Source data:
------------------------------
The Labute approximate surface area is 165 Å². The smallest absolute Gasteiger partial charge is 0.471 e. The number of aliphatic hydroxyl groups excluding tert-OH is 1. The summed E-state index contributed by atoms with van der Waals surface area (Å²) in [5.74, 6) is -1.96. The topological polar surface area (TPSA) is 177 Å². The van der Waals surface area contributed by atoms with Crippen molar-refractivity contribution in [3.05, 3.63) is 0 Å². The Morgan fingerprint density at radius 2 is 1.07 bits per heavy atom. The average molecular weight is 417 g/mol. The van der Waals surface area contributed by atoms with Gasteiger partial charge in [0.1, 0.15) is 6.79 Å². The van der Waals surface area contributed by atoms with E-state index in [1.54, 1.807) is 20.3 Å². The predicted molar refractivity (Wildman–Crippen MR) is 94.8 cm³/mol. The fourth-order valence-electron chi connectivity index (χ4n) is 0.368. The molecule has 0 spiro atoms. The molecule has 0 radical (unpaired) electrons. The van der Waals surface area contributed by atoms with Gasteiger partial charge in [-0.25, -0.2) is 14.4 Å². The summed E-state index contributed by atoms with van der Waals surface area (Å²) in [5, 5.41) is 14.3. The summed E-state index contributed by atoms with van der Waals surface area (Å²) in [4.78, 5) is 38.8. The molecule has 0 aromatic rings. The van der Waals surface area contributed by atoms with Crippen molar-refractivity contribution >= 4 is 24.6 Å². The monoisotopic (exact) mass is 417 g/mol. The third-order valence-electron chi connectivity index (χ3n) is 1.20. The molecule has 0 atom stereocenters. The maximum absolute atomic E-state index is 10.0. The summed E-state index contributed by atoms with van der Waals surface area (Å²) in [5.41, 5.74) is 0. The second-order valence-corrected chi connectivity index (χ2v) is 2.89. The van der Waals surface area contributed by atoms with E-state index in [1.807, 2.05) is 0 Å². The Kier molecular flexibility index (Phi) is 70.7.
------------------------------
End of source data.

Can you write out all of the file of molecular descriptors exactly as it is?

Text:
The Labute approximate surface area is 165 Å². The smallest absolute Gasteiger partial charge is 0.471 e. The number of aliphatic hydroxyl groups excluding tert-OH is 1. The summed E-state index contributed by atoms with van der Waals surface area (Å²) in [5.74, 6) is -1.96. The topological polar surface area (TPSA) is 177 Å². The van der Waals surface area contributed by atoms with Crippen molar-refractivity contribution in [3.05, 3.63) is 0 Å². The Morgan fingerprint density at radius 2 is 1.07 bits per heavy atom. The average molecular weight is 417 g/mol. The van der Waals surface area contributed by atoms with Gasteiger partial charge in [0.1, 0.15) is 6.79 Å². The van der Waals surface area contributed by atoms with E-state index in [1.54, 1.807) is 20.3 Å². The predicted molar refractivity (Wildman–Crippen MR) is 94.8 cm³/mol. The fourth-order valence-electron chi connectivity index (χ4n) is 0.368. The molecule has 0 spiro atoms. The molecule has 0 radical (unpaired) electrons. The van der Waals surface area contributed by atoms with Gasteiger partial charge in [-0.25, -0.2) is 14.4 Å². The summed E-state index contributed by atoms with van der Waals surface area (Å²) in [5, 5.41) is 14.3. The summed E-state index contributed by atoms with van der Waals surface area (Å²) in [4.78, 5) is 38.8. The molecule has 0 aromatic rings. The van der Waals surface area contributed by atoms with Crippen molar-refractivity contribution >= 4 is 24.6 Å². The monoisotopic (exact) mass is 417 g/mol. The third-order valence-electron chi connectivity index (χ3n) is 1.20. The molecule has 0 atom stereocenters. The maximum absolute atomic E-state index is 10.0. The summed E-state index contributed by atoms with van der Waals surface area (Å²) in [5.41, 5.74) is 0. The second-order valence-corrected chi connectivity index (χ2v) is 2.89. The van der Waals surface area contributed by atoms with E-state index in [1.807, 2.05) is 0 Å². The Kier molecular flexibility index (Phi) is 70.7.